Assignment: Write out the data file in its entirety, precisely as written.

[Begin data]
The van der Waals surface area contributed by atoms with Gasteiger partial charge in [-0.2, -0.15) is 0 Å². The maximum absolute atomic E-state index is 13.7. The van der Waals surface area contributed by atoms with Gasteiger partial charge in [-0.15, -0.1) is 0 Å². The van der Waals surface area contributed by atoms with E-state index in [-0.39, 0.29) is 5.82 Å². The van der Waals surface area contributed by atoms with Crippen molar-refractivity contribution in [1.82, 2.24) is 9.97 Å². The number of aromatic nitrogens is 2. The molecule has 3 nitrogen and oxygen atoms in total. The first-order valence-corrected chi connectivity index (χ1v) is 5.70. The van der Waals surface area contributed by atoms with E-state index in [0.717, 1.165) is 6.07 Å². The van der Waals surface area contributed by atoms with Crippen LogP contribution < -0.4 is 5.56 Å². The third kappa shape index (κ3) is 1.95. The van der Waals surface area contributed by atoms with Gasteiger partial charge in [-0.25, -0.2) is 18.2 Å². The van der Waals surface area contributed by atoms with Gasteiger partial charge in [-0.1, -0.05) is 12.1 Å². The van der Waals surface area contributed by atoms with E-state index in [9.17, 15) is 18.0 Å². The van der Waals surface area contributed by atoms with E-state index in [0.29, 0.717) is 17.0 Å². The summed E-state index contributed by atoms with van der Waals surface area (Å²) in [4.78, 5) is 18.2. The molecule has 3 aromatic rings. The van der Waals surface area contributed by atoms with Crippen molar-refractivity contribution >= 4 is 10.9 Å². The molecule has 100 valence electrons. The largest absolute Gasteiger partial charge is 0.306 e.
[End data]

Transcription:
The van der Waals surface area contributed by atoms with Gasteiger partial charge in [-0.2, -0.15) is 0 Å². The maximum absolute atomic E-state index is 13.7. The van der Waals surface area contributed by atoms with Gasteiger partial charge in [-0.15, -0.1) is 0 Å². The van der Waals surface area contributed by atoms with E-state index in [-0.39, 0.29) is 5.82 Å². The van der Waals surface area contributed by atoms with Crippen molar-refractivity contribution in [1.82, 2.24) is 9.97 Å². The number of aromatic nitrogens is 2. The molecule has 3 nitrogen and oxygen atoms in total. The first-order valence-corrected chi connectivity index (χ1v) is 5.70. The van der Waals surface area contributed by atoms with E-state index in [0.717, 1.165) is 6.07 Å². The van der Waals surface area contributed by atoms with Crippen LogP contribution < -0.4 is 5.56 Å². The third kappa shape index (κ3) is 1.95. The van der Waals surface area contributed by atoms with Gasteiger partial charge in [-0.25, -0.2) is 18.2 Å². The van der Waals surface area contributed by atoms with Gasteiger partial charge in [-0.1, -0.05) is 12.1 Å². The van der Waals surface area contributed by atoms with E-state index in [9.17, 15) is 18.0 Å². The van der Waals surface area contributed by atoms with E-state index in [0.29, 0.717) is 17.0 Å². The summed E-state index contributed by atoms with van der Waals surface area (Å²) in [4.78, 5) is 18.2. The molecule has 3 aromatic rings. The van der Waals surface area contributed by atoms with Crippen molar-refractivity contribution >= 4 is 10.9 Å². The molecule has 100 valence electrons. The largest absolute Gasteiger partial charge is 0.306 e.